Financial Crime: FinCEN final rule on beneficial ownership

Final rule on beneficial ownership

September 2022

With the issuance of FinCEN’s long-anticipated final rule on beneficial ownership, companies should expect strengthened regulatory attention in such areas as due diligence, SAR filings, and anti-corruption compliance programs. (Note: FinCEN’s rule for reporting beneficial ownership information is the first of three rulemakings that will implement the provisions of the Corporate Transparency Act and inform the content of a national database on corporate ownership. The additional rulemakings will (1) establish rules for who may access BOI, for what purposes, and the safeguards that will be required to ensure the information is secured and protected; and (2) revise FinCEN’s customer due diligence rule following the promulgation of the BOI reporting final rule.)



The Department of the Treasury’s Financial Crimes Enforcement Network (FinCEN) has issued a final rule implementing the beneficial ownership information (BOI) reporting provisions of Corporate Transparency Act (CTA). As adopted, the final rule is “largely as proposed” in December 2021 (see KPMG Regulatory Alert here). The rule seeks to enhance FinCEN’s and other agencies’ ability to protect U.S. national security and the financial system as well as to provide essential information to national security, intelligence, and law enforcement agencies, state, local, and Tribal officials, and financial institutions to help prevent illicit financing activities. The effective date for the rule is January 1, 2024.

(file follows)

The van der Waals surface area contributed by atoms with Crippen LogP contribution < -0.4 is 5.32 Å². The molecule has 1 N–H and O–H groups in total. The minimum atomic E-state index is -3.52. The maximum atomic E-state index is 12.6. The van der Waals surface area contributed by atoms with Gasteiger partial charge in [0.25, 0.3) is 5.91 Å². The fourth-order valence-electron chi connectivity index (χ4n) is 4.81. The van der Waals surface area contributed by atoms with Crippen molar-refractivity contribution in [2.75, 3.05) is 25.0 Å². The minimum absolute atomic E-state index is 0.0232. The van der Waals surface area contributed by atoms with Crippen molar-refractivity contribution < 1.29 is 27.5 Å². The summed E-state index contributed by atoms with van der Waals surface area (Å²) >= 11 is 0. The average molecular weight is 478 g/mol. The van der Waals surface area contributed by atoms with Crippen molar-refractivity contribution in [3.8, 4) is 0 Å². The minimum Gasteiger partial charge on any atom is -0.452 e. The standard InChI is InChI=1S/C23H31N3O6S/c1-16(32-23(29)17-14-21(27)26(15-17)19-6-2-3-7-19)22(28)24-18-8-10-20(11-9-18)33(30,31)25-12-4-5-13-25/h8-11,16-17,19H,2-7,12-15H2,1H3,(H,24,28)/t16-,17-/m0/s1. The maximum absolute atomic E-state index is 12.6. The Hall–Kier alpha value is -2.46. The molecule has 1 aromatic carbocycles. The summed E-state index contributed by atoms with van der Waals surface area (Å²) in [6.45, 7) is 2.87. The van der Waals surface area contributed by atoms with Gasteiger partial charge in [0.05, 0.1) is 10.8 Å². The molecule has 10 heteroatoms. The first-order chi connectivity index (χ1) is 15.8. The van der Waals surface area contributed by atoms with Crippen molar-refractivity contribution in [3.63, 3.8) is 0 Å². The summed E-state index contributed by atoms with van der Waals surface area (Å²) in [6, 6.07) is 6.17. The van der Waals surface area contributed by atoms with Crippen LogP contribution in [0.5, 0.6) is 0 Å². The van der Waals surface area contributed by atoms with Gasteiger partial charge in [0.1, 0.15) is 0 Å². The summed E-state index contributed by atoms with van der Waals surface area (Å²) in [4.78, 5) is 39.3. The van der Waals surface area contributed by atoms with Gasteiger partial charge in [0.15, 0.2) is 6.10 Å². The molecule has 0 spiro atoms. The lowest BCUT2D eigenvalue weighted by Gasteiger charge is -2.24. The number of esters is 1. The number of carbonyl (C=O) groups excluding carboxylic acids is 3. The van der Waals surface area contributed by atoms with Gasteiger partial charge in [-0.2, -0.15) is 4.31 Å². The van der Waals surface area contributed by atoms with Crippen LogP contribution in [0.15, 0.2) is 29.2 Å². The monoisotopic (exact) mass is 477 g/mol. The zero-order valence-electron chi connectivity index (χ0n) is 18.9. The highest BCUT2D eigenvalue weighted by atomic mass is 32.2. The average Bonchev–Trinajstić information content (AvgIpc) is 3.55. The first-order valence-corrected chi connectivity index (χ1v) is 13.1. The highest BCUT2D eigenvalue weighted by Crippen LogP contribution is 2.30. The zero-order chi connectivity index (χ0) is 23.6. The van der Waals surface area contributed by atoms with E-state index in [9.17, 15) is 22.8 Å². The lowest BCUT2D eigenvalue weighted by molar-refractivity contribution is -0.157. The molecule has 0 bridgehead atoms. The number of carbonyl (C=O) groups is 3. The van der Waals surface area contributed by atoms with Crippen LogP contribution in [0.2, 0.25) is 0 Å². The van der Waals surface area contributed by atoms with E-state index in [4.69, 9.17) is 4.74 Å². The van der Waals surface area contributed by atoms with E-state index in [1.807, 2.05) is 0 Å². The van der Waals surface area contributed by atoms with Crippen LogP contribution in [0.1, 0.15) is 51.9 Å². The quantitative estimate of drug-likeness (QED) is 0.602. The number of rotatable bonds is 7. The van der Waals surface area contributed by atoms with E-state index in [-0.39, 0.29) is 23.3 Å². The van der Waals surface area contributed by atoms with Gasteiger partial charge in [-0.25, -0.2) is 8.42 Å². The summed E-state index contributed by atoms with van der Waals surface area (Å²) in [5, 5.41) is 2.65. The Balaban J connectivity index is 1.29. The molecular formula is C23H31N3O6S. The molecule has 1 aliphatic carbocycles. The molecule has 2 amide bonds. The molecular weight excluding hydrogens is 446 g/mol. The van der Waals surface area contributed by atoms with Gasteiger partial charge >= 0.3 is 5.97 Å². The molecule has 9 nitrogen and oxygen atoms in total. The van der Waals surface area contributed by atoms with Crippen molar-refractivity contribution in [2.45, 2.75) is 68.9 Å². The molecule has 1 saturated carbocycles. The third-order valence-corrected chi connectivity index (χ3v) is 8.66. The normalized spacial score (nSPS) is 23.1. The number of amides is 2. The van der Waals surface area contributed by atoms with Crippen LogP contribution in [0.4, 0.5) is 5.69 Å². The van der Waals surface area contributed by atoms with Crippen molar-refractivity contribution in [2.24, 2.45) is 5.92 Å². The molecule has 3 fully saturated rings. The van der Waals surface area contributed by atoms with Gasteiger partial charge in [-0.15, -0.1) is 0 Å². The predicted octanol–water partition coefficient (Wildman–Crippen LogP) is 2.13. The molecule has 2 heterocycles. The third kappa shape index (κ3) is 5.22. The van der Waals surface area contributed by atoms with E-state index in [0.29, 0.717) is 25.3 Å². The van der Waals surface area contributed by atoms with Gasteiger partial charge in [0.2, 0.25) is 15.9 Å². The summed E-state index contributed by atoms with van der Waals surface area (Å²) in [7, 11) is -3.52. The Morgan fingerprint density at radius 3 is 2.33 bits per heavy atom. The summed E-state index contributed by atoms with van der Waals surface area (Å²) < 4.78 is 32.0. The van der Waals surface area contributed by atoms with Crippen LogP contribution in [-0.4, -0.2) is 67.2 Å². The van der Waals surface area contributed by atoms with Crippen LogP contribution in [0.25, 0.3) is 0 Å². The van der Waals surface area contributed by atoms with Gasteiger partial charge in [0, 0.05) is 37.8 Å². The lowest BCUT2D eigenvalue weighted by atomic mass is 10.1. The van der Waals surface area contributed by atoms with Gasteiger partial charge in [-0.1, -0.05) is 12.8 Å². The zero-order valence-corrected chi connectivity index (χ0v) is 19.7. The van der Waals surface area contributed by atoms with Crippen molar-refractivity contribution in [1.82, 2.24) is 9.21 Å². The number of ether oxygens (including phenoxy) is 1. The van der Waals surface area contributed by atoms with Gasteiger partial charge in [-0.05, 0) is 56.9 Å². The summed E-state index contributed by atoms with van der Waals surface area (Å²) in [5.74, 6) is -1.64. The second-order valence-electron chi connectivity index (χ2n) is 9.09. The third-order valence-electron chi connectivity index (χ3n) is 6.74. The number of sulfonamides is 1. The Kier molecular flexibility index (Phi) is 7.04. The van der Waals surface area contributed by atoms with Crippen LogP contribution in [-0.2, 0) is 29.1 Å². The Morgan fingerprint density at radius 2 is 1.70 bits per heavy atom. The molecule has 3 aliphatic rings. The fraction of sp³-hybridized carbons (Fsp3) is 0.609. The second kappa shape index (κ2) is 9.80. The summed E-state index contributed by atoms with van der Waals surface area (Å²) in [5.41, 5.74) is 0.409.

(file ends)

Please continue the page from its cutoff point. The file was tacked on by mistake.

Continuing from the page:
Key provisions of the final rule are outlined below.

Beneficial Ownership Information Reporting Requirements

The final rule outlines who is required to submit a BOI report, as well as when and what information is required.

Reporting Companies

  • Two types of reporting companies are defined—domestic and foreign—depending on where the entity was formed, and with whom the entity filed and registered for business. In both instances, the definition includes corporations, limited liability companies, and any entity formed with (or registered to do business with) any secretary of state or similar office of a state or Native American tribe.
  • In keeping with the CTA, 23 types of entities are exempt from the definition of “reporting company,” including certain types of trusts. These exempt entities generally include entities subject to “substantial federal or state regulation” such as securities issuers, banks, depository institution holding companies, and insurance companies.
  • Reporting companies must identify two categories of individuals:
    • Beneficial owners of the entity
    • Individuals who filed the application to form the entity or registered it to do business (see more below on Company Applicants).

Beneficial Owners

  • A “beneficial owner” is defined to include any individual who:
    • Exercises direct or indirect “substantial control” over a reporting company (as defined in the rule), or
    • Owns or controls at least 25 percent of the “ownership interests” of a reporting company.
  • In keeping with the CTA, five types of individuals are excepted from the definition of “beneficial owner,” subject to certain conditions, including minor children, nominees or other intermediaries, employees, inheritors, and creditors.